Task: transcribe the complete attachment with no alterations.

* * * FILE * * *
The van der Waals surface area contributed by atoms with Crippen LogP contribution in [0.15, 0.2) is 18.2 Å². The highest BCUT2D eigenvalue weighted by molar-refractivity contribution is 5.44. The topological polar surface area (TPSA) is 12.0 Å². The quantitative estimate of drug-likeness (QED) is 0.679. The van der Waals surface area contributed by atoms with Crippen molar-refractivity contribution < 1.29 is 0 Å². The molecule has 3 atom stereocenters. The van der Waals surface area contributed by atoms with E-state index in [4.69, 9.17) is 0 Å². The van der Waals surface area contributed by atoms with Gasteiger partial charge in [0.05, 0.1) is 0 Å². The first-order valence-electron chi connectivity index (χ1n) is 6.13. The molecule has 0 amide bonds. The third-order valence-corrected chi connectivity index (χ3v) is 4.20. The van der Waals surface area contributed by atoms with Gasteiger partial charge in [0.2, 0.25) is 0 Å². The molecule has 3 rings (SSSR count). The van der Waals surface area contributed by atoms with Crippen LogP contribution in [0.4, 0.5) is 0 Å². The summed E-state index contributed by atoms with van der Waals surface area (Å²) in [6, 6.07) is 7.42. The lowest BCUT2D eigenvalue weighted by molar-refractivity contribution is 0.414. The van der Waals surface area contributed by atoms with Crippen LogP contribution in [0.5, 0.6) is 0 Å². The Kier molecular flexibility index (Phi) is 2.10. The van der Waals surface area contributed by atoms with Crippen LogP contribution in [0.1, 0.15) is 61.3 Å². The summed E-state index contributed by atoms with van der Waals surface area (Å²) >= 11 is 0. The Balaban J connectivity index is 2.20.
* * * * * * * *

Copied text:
The van der Waals surface area contributed by atoms with Crippen LogP contribution in [0.15, 0.2) is 18.2 Å². The highest BCUT2D eigenvalue weighted by molar-refractivity contribution is 5.44. The topological polar surface area (TPSA) is 12.0 Å². The quantitative estimate of drug-likeness (QED) is 0.679. The van der Waals surface area contributed by atoms with Crippen molar-refractivity contribution < 1.29 is 0 Å². The molecule has 3 atom stereocenters. The van der Waals surface area contributed by atoms with E-state index in [4.69, 9.17) is 0 Å². The van der Waals surface area contributed by atoms with Gasteiger partial charge in [0.05, 0.1) is 0 Å². The first-order valence-electron chi connectivity index (χ1n) is 6.13. The molecule has 0 amide bonds. The third-order valence-corrected chi connectivity index (χ3v) is 4.20. The van der Waals surface area contributed by atoms with Gasteiger partial charge in [0.2, 0.25) is 0 Å². The molecule has 3 rings (SSSR count). The van der Waals surface area contributed by atoms with Crippen LogP contribution in [0.4, 0.5) is 0 Å². The summed E-state index contributed by atoms with van der Waals surface area (Å²) in [6, 6.07) is 7.42. The lowest BCUT2D eigenvalue weighted by molar-refractivity contribution is 0.414. The van der Waals surface area contributed by atoms with Crippen LogP contribution in [0.5, 0.6) is 0 Å². The Kier molecular flexibility index (Phi) is 2.10. The van der Waals surface area contributed by atoms with Crippen LogP contribution in [0.1, 0.15) is 61.3 Å². The summed E-state index contributed by atoms with van der Waals surface area (Å²) >= 11 is 0. The Balaban J connectivity index is 2.20.